Q. How much did your message have to change in terms of the style of play you wanted Detroit to play since last spring?
COACH MIKE BABCOCK: (Smiling.) Not really at all. It’s interesting. You get this all the time. When I was in Anaheim, we were a defensive team. They wanted to open it wide open. Then they did that for a couple months, then they started the check.
We came to Detroit and scored all these goals and played exactly the same way, lots of ways, as we did in Anaheim. A lot of the same principles. But we had more talent.
This year, we played exactly the same way, but the puck wouldn’t go in the net. When the puck doesn’t go in the net, everyone started talking, it was like seven games into the year, now we were this defensive team that checks, checks, checks, but we didn’t score.
Instead of the score being 5?2, and you open it up a little bit more, the score was 2?2 and we had to check like crazy to find a way to win.
Now, I’m a big believer in you work with what you have. You’d like to score a whole ton every night. When I looked at Anaheim, scored about the same amount of goals, we were both pretty good defensively, I still believe you got to look after your own end to allow success to come out.
But I think our message here wasn’t about offense or defense; it was about being more competitive, being harder to play against. I thought Anaheim really helped us with that this year. We went into their building and they abused us the first game of the year, so did San Jose. That kind of got us on our way. If we want to be successful, if we don’t want to be one?and?done at playoff time, we better become more competitive.
Part of that is the roster changes that take place. You don’t turn apples into oranges very often. We were able to make changes. But not just make changes - the people we had first?year players last year, there were a lot of them on our team, are now in the second year, playing harder. Cleary, Franzen, Samuelsson, huge parts of the that, Lilja, Markov. I think that’s more what’s changed here than anything. Long answer, sorry.
Q. I think Chris is 15 months older than you are. Did you imagine coming here how it would be to coach a player given that dynamic, and what has it been like over the two years, how you coach him?
COACH MIKE BABCOCK: Well, the first time I ever saw Cheli, I was 17 and he was 18, or I was 16 and he was 17 and he was playing at Moose Jaw and I was playing Saskatoon. I was playing against him. He was a lot better than me. He got to play hockey, I had to do something else.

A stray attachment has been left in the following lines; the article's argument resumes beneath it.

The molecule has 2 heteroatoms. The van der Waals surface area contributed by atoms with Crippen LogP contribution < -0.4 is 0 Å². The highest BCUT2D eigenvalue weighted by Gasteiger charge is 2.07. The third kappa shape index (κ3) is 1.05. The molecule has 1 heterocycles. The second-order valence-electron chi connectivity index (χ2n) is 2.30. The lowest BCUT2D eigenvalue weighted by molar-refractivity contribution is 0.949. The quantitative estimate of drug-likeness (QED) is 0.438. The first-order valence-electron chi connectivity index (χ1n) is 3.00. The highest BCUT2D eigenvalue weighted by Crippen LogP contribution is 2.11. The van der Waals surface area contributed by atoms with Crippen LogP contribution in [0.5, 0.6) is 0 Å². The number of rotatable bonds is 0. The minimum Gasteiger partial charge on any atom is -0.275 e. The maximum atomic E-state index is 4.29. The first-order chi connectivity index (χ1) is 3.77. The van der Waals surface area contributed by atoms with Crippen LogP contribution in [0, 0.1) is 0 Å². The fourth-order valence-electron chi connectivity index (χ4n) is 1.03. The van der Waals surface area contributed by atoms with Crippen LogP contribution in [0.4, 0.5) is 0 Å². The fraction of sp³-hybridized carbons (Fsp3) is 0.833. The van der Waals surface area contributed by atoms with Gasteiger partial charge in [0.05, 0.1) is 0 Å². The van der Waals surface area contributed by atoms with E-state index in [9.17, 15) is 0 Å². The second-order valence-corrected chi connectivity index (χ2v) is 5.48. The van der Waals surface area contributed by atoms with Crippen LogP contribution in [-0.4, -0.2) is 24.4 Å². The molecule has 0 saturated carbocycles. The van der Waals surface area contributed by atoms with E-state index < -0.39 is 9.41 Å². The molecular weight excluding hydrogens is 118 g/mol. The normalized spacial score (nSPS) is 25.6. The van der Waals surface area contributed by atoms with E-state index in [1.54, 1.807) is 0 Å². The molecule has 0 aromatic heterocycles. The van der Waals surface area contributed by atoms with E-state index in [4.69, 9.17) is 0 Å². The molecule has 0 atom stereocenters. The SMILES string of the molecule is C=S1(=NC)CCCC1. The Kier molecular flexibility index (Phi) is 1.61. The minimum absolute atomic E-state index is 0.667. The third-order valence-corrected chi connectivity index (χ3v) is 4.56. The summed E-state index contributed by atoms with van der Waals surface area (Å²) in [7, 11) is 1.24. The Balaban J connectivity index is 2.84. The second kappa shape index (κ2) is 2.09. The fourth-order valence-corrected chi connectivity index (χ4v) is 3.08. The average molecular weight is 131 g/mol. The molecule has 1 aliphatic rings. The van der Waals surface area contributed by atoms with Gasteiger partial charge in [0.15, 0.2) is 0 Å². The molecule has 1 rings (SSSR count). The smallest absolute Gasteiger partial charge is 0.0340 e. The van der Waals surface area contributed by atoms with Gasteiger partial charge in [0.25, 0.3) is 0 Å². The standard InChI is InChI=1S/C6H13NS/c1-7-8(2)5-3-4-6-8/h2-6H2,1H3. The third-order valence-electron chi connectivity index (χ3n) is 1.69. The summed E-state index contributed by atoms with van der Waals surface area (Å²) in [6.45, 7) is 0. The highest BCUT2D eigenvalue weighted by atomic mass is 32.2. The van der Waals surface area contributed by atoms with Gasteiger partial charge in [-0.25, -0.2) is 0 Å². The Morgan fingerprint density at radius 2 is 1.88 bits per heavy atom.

This is what I’ll tell you about Chris. His hunger to win and his hunger to compete is as good as - he have Hasek and Lidstrom, it’s phenomenal, but Cheli will do anything you want as long as it leads to winning. He’s a great leader and he’s a great man.
We’ve been real fortunate, or I have, to get to know his family a little bit, to see how proud he is of his boys, to have them around. They’re on the father?son trip. Just to see how he is. I think Cheli is a great contributor to our team, but I think he’s a huge contributor to the community. These guys, Steve Yzerman, Lidstrom, Hasek, Shanahan, when he was here, because they’ve been around so much, they make you a better coach. What I mean by that is they got some ideas and they deserve the right to be heard. They help you become a better coach. They see things differently sometimes than you do. You better know what you’re talking about when you’re talking to ‘em.
If you think they’re in just because you’re the coach, they’re not. They’re in if you’re right. They’re in if they believe it’s going to work. In saying that, I think he’s been fantastic. It’s been a real opportunity growing?wise for me to get to coach him. I learned a lot from him. You know, even today we were going out on the ice, he was last in the room, him and Hasek, he was telling me something about the penalty kill. We’d already discussed the same thing as a coaching stuff, but he was making sure we knew.